Foreword Review — Sept / Oct 1999
Judges, lawyers and clients—these are the people who comprise “the legal system” that is heard so much about. Huffman’s fourteen stories all involve the backdrop of this “system,” but it is the characters that command our attention.
Unlike most fiction seen on television or at the movies, the stories in Legal Fiction ring true to the reader with a legal background and also will appeal to attorneys and the general public. Lawyers are portrayed not as cartoonish villains but as people, complete with human frailties and emotions other than avarice. Occasionally, they are even motivated with a desire to simply do what is “right.” Nor are there any hokey, contrived endings or silly “Hollywood” courtroom scenes or evil corporations or satanic men in three-piece suits. No, the stories are simply about people, all caught up in one way or another in the convoluted machinations of the system. Often, the tales end with a lawful but unfair result, which makes the reader ponder the rationale of the legal Gordian knot our society has created.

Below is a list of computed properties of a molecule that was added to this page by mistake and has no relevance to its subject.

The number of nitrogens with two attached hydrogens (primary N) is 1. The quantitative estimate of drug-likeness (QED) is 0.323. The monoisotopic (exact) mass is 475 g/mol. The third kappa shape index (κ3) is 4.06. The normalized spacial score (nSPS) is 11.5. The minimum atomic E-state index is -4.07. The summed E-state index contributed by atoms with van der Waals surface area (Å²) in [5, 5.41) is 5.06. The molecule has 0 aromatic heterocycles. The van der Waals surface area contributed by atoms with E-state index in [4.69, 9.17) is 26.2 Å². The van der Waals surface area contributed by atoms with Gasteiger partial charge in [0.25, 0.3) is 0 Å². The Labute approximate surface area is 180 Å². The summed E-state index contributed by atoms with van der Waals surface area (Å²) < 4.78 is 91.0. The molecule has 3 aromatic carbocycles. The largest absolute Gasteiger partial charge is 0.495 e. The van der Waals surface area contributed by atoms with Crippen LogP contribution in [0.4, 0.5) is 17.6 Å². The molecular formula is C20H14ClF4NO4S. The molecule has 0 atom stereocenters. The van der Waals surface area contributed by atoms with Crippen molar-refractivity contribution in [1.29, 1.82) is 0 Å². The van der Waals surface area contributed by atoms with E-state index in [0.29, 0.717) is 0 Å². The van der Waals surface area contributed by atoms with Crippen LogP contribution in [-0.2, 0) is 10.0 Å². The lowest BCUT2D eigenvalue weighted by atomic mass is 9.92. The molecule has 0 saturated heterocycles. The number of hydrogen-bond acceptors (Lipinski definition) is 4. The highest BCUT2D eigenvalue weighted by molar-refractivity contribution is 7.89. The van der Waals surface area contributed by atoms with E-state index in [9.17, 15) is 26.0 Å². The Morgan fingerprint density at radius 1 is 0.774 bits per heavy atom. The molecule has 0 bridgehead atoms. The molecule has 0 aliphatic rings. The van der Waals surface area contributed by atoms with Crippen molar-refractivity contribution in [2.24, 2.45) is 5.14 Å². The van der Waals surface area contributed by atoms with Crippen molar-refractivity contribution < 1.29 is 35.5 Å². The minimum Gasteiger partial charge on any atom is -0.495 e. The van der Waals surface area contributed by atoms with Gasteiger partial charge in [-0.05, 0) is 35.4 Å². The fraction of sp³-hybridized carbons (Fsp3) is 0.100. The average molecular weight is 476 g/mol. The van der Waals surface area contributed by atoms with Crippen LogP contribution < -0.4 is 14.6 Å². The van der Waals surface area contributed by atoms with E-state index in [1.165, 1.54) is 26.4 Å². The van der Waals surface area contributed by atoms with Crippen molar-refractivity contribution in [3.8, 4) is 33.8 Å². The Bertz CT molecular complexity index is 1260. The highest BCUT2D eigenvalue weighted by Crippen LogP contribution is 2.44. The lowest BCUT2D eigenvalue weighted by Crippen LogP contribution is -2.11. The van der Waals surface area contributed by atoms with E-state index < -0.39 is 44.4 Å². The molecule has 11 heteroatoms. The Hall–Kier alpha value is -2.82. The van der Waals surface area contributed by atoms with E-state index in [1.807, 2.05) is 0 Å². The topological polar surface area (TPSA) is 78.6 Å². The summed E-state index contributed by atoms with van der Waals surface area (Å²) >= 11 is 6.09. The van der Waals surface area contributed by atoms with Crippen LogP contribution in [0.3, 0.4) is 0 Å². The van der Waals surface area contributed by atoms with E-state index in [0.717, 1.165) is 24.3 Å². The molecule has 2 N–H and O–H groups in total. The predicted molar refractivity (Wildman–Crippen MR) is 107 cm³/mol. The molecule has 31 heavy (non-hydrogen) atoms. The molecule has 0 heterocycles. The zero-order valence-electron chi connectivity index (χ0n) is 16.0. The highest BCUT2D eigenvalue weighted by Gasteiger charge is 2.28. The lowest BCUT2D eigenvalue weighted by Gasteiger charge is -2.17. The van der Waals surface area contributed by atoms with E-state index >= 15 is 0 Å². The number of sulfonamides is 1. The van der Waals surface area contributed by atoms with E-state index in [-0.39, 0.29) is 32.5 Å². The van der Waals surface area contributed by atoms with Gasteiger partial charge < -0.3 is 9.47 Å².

For example, “justice” is a nebulous concept to a judge who is up for re-election and ponders whether to ignore the clear mandate of the law and instead convict a drunk driver who ran over a child; a lawyer finds empathy with his clients when his alcoholic demons cast him into a jail cell; and an overzealous campus police officer is outmaneuvered by a college student and his lawyer father—these are some of the realistic stories Huffman crafts from his many years of practicing criminal law.
Lady Justice may be blindfolded, but sometimes she peeks. Huffman lets the readers know what she sees in the inner workings of “the system”—sometimes humorous, often ironic, always fascinating.